.kdfiles (Set Driver Replacement Map)
The .kdfiles command reads a file and uses its contents as the driver replacement map.
.kdfiles MapFile .kdfiles -m OldDriver NewDriver .kdfiles -s SaveFile .kdfiles -c .kdfiles
Specifies the driver replacement map file to read.
Adds a driver replacement association to the current association list.
Specifies the path and file name of the previous driver on the target computer. The syntax for OldDriver is the same as that of the first line after map in a driver replacement file. For more information about this syntax, see Mapping Driver Files.
Specifies the path and file name of the new driver. This driver can be on the host computer or at some other network location. The syntax for NewDriver is the same as that of the second line after map in a driver replacement file. For more information about this syntax, see Mapping Driver Files.
Creates a file and writes the current driver replacement associations to that file.
Specifies the name of the file to create.
Deletes the existing driver replacement map. (This option does not alter the map file itself. Instead, this option clears the debugger's current map settings.)
Kernel mode only
Live debugging only
For more information about and examples of driver replacement and the replacement of other kernel-mode modules, a description of the format for driver replacement map files, and restrictions for using this feature, see Mapping Driver Files.
If you use the .kdfiles command without parameters, the debugger displays the path and name of the current driver replacement map file and the current set of replacement associations.
When you run this command, the specified MapFilefile is read. If the file is not found or if it does not contain text in the proper format, the debugger displays a message that states, "Unable to load file associations".
If the specified file is in the correct driver replacement map file format, the debugger loads the file's contents and uses them as the driver replacement map. This map remains until you exit the debugger, or until you issue another .kdfiles command.
After the file has been read, the driver replacement map is not affected by subsequent changes to the file (unless these changes are followed by another .kdfiles command).
User Mode File Replacement
User Mode File Replacement was added in version 2004 of Windows. This support enables the following user mode files to be replaced with .kdfiles.
- User mode DLLs (also including NTDLL and KnownDlls)
- User mode EXEs that are a main process image for CreateProcess
To use user mode .kdfiles support, you need to first enable kernel symbol loading using the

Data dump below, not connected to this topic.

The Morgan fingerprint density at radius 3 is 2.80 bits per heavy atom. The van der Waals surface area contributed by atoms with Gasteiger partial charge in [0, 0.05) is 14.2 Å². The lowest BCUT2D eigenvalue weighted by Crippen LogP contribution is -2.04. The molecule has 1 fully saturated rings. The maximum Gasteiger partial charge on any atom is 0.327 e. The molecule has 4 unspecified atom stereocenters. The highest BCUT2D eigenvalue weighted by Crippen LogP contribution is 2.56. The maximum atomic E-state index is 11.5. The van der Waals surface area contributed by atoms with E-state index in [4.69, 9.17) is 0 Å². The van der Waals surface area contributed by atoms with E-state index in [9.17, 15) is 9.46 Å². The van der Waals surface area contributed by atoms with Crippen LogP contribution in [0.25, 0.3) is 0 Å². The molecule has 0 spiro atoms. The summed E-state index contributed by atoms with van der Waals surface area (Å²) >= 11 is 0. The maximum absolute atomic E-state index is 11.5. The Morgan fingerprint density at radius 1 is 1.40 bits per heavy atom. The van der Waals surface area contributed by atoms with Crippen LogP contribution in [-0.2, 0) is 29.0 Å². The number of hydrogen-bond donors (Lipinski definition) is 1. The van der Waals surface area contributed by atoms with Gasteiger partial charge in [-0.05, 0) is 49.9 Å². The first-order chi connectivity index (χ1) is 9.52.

!gflag +ksl debugger command or configure the ksl global flags in the registry. For more information about gflag, see !gflag.
The following examples illustrate common usage.
.kdfiles -m system32\userdll C:\myfiles\my_native_userdll.dll .kdfiles -m system32\userdll \\server\share\my_native_userdll.dll .kdfiles -m syswow64\ntdll.dll \\server\share\my_x86_wow64_ntdll.dll .kdfiles -m system32\userbase.dll \\server\share\my_native_userbase.dll
User mode .kdfiles ignores any failures to match a file and does not display an error message when a failure occurs.
Be careful to appropriately qualify the .kdfiles paths for user mode .kdfiles. It is a bad idea to just match ntdll.dll (instead of system32\ntdll.dll) as otherwise the Wow64 NTDLL will get replaced with the native one. Similar situations can arise with other ambiguous substring matches.
After build 20172, the user mode .kdfiles mechanism will attempt to pull files from the debugger until one attempt fails; then, the file name that failed to be pulled will not be tried again for the boot session, without manual intervention from the debugger to modify the target system state. On earlier builds, the user mode .kdfiles mechanism will make one attempt (whether successful or not) to pull a given file name per boot session. These policies reduce the overhead of communicating with the debugger for files that are not in the kdfiles list, or that are inaccessible for replacement, such as due to sharing violations from processes that may have already loaded a given file. Because of this behavior, it is generally advisable to configure any files to pull in the .kdfiles list up front, before they would first be referenced.
Be aware of limitations with being unable to replace already in use disk files, etc. As many system DLLs are won’t be easily hot swappable after they have been loaded up initially, preset the gflags +ksl option and use .kdfiles to replace any user mode binaries right at boot.
For more information about enabling boot debugging, see BCDEdit /bootdebug.
The use of the high speed/low latency KD transport KDNET is recommended to minimize system performance impacts.
Supported in Windows XP and later versions of the Windows operating system.